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Friday, 18 January 2013

‘Africa is not a country’, German funders told

By Andrew Mulenga

Safia Dickersbach, The Public Relations Director ARTFACTS.Net™ Ltd a U.K. based company and leading art database and arts market analyst for the modern and contemporary art world has described TURN, the new cultural support program initiated by the German Federal Cultural Foundation as rude, degrading and patronizing.

TURN is a sponsorship scheme whose aim is to develop “cultural cooperation between Germany and Africa” between the years 2013 and 2015. However, in a Press Statement following an open letter to the German Federal Cultural Foundation, Dickersbach argues that this laudable goal is gravely impaired by a disrespectful attitude towards the African side of this cultural exchange program as a consequence of political or cultural prejudices which influenced the project’s structures and funding requirements.

“…the funding guidelines of the program prevent any active participation of African art institutions and exclude the artists and art communities in African countries from independently applying for the funds. The funding guidelines tell the other side of a prospective cultural exchange in a roundabout way what in blunt words would be: Sorry, but we cannot trust you, the German art and culture institutions have to first discover you, choose you and then they have to be the lead partner in the exchange, because with bookkeeping we have to rely on the German side,” reads the statement in part.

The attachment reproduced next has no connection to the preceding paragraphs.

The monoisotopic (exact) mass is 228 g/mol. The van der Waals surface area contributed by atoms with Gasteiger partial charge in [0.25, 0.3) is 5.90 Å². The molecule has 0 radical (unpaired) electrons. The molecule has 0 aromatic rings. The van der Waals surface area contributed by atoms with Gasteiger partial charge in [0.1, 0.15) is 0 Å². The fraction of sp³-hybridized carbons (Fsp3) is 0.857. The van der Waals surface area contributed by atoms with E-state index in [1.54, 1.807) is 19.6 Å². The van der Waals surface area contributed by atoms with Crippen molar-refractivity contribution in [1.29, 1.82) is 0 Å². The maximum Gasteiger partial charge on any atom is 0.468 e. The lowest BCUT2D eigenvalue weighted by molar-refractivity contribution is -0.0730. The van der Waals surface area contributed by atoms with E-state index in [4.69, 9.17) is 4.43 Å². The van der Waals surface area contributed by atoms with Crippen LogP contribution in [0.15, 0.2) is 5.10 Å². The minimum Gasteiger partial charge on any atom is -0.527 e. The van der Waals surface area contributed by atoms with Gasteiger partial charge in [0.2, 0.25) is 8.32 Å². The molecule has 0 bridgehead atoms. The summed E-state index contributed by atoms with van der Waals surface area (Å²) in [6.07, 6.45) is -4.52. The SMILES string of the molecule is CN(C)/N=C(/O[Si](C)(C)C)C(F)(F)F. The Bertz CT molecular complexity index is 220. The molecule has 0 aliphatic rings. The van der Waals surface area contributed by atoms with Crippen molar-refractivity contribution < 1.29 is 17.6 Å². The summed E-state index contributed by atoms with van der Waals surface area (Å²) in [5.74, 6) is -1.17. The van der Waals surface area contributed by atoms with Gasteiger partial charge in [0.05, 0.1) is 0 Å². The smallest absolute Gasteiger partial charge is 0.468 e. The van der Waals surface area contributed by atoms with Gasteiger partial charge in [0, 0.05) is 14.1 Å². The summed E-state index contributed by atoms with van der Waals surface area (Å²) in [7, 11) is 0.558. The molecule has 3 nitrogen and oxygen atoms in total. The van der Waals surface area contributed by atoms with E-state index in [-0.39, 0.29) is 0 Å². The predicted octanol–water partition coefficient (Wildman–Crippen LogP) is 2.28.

Describing the treatment as “offensive”  and  annoying, Dickersbach states it was not the arts and culture communities on the African continent who asked for being included in some cultural exchange program with Germany, but it was the German Kulturstiftung's decision to say: “Now we are starting a new policy focus on Africa, we need it and we want it”. She observes that this approach signals a “lack of intercultural competence which is even more surprising coming from a board and its team of highly educated Western intellectuals with an academic background in all kind of studies including cultural sciences and even African studies.”

“For me - a native African born in Dar es Salaam, Tanzania, and now living in a home of choice in Berlin, Germany - arts and culture exchange means showing some respect for your cooperation partners and dealing with them at eye level; these basic principles are completely ignored by the structure and funding requirements of TURN although you would expect them to be observed at least in an art-related program by such an institution like the German Federal Cultural Foundation.”

In her press statement, Dickersbach also indicates that the German funding set aside for the project is insufficient and that the amount would hardly cover the costs of two or three decent art shows in any average art institution in Berlin or elsewhere in Germany as she knows very well from my professional work in the art business.

“Furthermore the budget of 2 million EUR is totally insufficient to finance an artistic exchange program between Germany and the whole African continent. It would be fine to use such an amount for cultural relations with only a handful of African countries and to focus on specific regions or projects, but to take this budget and call it a "policy focus on Africa" is ridiculous in my opinion. Compared with the overall budget of the Federal Republic's state secretary for culture of over 1 billion EUR per year which includes the budget of the German Federal Cultural Foundation, the money which is designated for TURN is embarrassingly small change money,” ends the statement.

And in the open letter to the German Federal Cultural Foundation, she called for a review of the TURN – Africa program in which she also appeals to the African players to demand an input of their own.